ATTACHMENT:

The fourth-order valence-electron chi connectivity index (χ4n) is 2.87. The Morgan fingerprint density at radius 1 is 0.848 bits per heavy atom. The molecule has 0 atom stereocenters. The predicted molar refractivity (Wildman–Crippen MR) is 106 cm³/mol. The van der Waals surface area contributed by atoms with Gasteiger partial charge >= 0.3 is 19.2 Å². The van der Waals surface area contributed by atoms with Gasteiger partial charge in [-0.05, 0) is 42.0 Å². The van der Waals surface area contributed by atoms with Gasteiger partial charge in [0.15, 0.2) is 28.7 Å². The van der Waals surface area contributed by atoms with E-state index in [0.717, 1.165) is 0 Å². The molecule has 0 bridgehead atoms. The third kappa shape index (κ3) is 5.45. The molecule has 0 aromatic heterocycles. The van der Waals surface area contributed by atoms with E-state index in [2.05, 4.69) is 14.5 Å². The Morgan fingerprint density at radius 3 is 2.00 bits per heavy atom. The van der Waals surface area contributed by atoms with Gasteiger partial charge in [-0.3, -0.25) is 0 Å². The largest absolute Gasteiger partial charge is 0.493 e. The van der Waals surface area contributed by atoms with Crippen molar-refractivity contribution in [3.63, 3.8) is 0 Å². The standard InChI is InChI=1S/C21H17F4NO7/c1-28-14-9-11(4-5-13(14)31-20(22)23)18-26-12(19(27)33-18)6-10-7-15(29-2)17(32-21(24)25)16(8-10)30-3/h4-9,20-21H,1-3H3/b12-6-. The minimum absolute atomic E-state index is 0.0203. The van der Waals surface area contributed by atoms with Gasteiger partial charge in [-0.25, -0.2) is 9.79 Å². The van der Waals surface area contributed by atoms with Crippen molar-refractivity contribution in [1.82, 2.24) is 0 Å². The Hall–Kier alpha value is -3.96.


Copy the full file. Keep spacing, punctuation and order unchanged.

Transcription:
The fourth-order valence-electron chi connectivity index (χ4n) is 2.87. The Morgan fingerprint density at radius 1 is 0.848 bits per heavy atom. The molecule has 0 atom stereocenters. The predicted molar refractivity (Wildman–Crippen MR) is 106 cm³/mol. The van der Waals surface area contributed by atoms with Gasteiger partial charge >= 0.3 is 19.2 Å². The van der Waals surface area contributed by atoms with Gasteiger partial charge in [-0.05, 0) is 42.0 Å². The van der Waals surface area contributed by atoms with Gasteiger partial charge in [0.15, 0.2) is 28.7 Å². The van der Waals surface area contributed by atoms with E-state index in [0.717, 1.165) is 0 Å². The molecule has 0 bridgehead atoms. The third kappa shape index (κ3) is 5.45. The molecule has 0 aromatic heterocycles. The van der Waals surface area contributed by atoms with E-state index in [2.05, 4.69) is 14.5 Å². The Morgan fingerprint density at radius 3 is 2.00 bits per heavy atom. The van der Waals surface area contributed by atoms with Gasteiger partial charge in [-0.3, -0.25) is 0 Å². The largest absolute Gasteiger partial charge is 0.493 e. The van der Waals surface area contributed by atoms with Crippen molar-refractivity contribution in [3.63, 3.8) is 0 Å². The standard InChI is InChI=1S/C21H17F4NO7/c1-28-14-9-11(4-5-13(14)31-20(22)23)18-26-12(19(27)33-18)6-10-7-15(29-2)17(32-21(24)25)16(8-10)30-3/h4-9,20-21H,1-3H3/b12-6-. The minimum absolute atomic E-state index is 0.0203. The van der Waals surface area contributed by atoms with Gasteiger partial charge in [-0.25, -0.2) is 9.79 Å². The van der Waals surface area contributed by atoms with Crippen molar-refractivity contribution in [1.82, 2.24) is 0 Å². The Hall–Kier alpha value is -3.96.